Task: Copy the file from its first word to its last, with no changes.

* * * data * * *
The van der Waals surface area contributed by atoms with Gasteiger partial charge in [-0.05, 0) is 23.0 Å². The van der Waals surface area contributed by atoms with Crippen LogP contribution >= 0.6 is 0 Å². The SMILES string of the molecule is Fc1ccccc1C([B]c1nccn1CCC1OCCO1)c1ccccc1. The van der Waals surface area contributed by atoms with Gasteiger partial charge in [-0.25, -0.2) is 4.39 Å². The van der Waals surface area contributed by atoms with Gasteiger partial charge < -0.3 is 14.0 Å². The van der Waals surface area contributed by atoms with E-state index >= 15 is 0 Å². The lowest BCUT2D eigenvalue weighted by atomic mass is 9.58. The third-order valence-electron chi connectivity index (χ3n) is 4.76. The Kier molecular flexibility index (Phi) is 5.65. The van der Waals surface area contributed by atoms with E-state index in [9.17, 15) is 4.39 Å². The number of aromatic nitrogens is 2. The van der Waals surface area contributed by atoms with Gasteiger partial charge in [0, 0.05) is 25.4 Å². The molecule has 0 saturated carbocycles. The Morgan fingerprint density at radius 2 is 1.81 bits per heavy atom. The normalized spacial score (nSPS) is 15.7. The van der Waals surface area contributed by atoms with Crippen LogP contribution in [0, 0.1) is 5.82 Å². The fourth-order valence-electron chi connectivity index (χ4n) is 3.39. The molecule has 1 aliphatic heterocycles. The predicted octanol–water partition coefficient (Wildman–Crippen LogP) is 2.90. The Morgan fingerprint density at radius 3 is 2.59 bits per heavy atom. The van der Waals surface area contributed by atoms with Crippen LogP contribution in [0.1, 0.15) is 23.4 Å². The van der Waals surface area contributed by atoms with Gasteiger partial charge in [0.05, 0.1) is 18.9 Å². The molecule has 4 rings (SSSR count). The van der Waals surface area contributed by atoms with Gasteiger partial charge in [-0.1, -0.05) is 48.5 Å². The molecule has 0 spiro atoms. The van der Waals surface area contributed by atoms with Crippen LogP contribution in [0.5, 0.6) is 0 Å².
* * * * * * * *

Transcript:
The van der Waals surface area contributed by atoms with Gasteiger partial charge in [-0.05, 0) is 23.0 Å². The van der Waals surface area contributed by atoms with Crippen LogP contribution >= 0.6 is 0 Å². The SMILES string of the molecule is Fc1ccccc1C([B]c1nccn1CCC1OCCO1)c1ccccc1. The van der Waals surface area contributed by atoms with Gasteiger partial charge in [-0.25, -0.2) is 4.39 Å². The van der Waals surface area contributed by atoms with Gasteiger partial charge < -0.3 is 14.0 Å². The van der Waals surface area contributed by atoms with E-state index >= 15 is 0 Å². The lowest BCUT2D eigenvalue weighted by atomic mass is 9.58. The third-order valence-electron chi connectivity index (χ3n) is 4.76. The Kier molecular flexibility index (Phi) is 5.65. The van der Waals surface area contributed by atoms with E-state index in [9.17, 15) is 4.39 Å². The number of aromatic nitrogens is 2. The van der Waals surface area contributed by atoms with Gasteiger partial charge in [0, 0.05) is 25.4 Å². The molecule has 0 saturated carbocycles. The Morgan fingerprint density at radius 2 is 1.81 bits per heavy atom. The normalized spacial score (nSPS) is 15.7. The van der Waals surface area contributed by atoms with Crippen LogP contribution in [0, 0.1) is 5.82 Å². The fourth-order valence-electron chi connectivity index (χ4n) is 3.39. The molecule has 1 aliphatic heterocycles. The predicted octanol–water partition coefficient (Wildman–Crippen LogP) is 2.90. The Morgan fingerprint density at radius 3 is 2.59 bits per heavy atom. The van der Waals surface area contributed by atoms with Crippen LogP contribution in [0.1, 0.15) is 23.4 Å². The van der Waals surface area contributed by atoms with Gasteiger partial charge in [0.05, 0.1) is 18.9 Å². The molecule has 4 rings (SSSR count). The van der Waals surface area contributed by atoms with Gasteiger partial charge in [-0.1, -0.05) is 48.5 Å². The molecule has 0 spiro atoms. The van der Waals surface area contributed by atoms with Crippen LogP contribution in [0.5, 0.6) is 0 Å².